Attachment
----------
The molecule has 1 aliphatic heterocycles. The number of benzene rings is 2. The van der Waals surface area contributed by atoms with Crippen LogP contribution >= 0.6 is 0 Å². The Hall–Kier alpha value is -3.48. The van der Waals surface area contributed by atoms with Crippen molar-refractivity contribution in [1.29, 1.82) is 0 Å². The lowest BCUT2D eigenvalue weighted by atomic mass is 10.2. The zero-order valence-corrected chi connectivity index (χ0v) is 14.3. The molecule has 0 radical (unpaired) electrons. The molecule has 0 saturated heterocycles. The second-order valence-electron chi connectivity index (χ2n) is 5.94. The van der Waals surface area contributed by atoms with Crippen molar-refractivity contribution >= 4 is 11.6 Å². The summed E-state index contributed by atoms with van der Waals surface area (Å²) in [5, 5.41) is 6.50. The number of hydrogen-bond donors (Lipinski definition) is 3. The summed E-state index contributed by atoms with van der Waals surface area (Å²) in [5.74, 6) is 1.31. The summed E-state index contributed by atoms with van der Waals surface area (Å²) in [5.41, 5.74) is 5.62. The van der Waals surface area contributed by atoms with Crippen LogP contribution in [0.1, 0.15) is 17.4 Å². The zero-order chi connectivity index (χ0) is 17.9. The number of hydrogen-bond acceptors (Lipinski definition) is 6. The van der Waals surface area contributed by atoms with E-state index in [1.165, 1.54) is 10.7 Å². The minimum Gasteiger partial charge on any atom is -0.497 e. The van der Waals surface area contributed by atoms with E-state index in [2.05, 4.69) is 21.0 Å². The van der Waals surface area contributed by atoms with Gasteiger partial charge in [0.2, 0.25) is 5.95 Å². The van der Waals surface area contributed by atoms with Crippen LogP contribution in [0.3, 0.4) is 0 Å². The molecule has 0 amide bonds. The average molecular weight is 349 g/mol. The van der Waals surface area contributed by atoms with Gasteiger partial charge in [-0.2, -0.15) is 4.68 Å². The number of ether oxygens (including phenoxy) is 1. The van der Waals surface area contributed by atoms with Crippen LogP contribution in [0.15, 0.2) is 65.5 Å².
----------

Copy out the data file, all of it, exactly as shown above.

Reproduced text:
The molecule has 1 aliphatic heterocycles. The number of benzene rings is 2. The van der Waals surface area contributed by atoms with Crippen LogP contribution >= 0.6 is 0 Å². The Hall–Kier alpha value is -3.48. The van der Waals surface area contributed by atoms with Crippen molar-refractivity contribution in [1.29, 1.82) is 0 Å². The lowest BCUT2D eigenvalue weighted by atomic mass is 10.2. The zero-order valence-corrected chi connectivity index (χ0v) is 14.3. The molecule has 0 radical (unpaired) electrons. The molecule has 0 saturated heterocycles. The second-order valence-electron chi connectivity index (χ2n) is 5.94. The van der Waals surface area contributed by atoms with Crippen molar-refractivity contribution >= 4 is 11.6 Å². The summed E-state index contributed by atoms with van der Waals surface area (Å²) in [5, 5.41) is 6.50. The number of hydrogen-bond donors (Lipinski definition) is 3. The summed E-state index contributed by atoms with van der Waals surface area (Å²) in [5.74, 6) is 1.31. The summed E-state index contributed by atoms with van der Waals surface area (Å²) in [5.41, 5.74) is 5.62. The van der Waals surface area contributed by atoms with Crippen LogP contribution in [0.1, 0.15) is 17.4 Å². The zero-order chi connectivity index (χ0) is 17.9. The number of hydrogen-bond acceptors (Lipinski definition) is 6. The van der Waals surface area contributed by atoms with E-state index in [1.165, 1.54) is 10.7 Å². The minimum Gasteiger partial charge on any atom is -0.497 e. The van der Waals surface area contributed by atoms with E-state index in [2.05, 4.69) is 21.0 Å². The van der Waals surface area contributed by atoms with Gasteiger partial charge in [0.2, 0.25) is 5.95 Å². The van der Waals surface area contributed by atoms with Crippen LogP contribution in [0.3, 0.4) is 0 Å². The molecule has 0 amide bonds. The average molecular weight is 349 g/mol. The van der Waals surface area contributed by atoms with Gasteiger partial charge in [-0.2, -0.15) is 4.68 Å². The number of ether oxygens (including phenoxy) is 1. The van der Waals surface area contributed by atoms with Crippen LogP contribution in [0.15, 0.2) is 65.5 Å².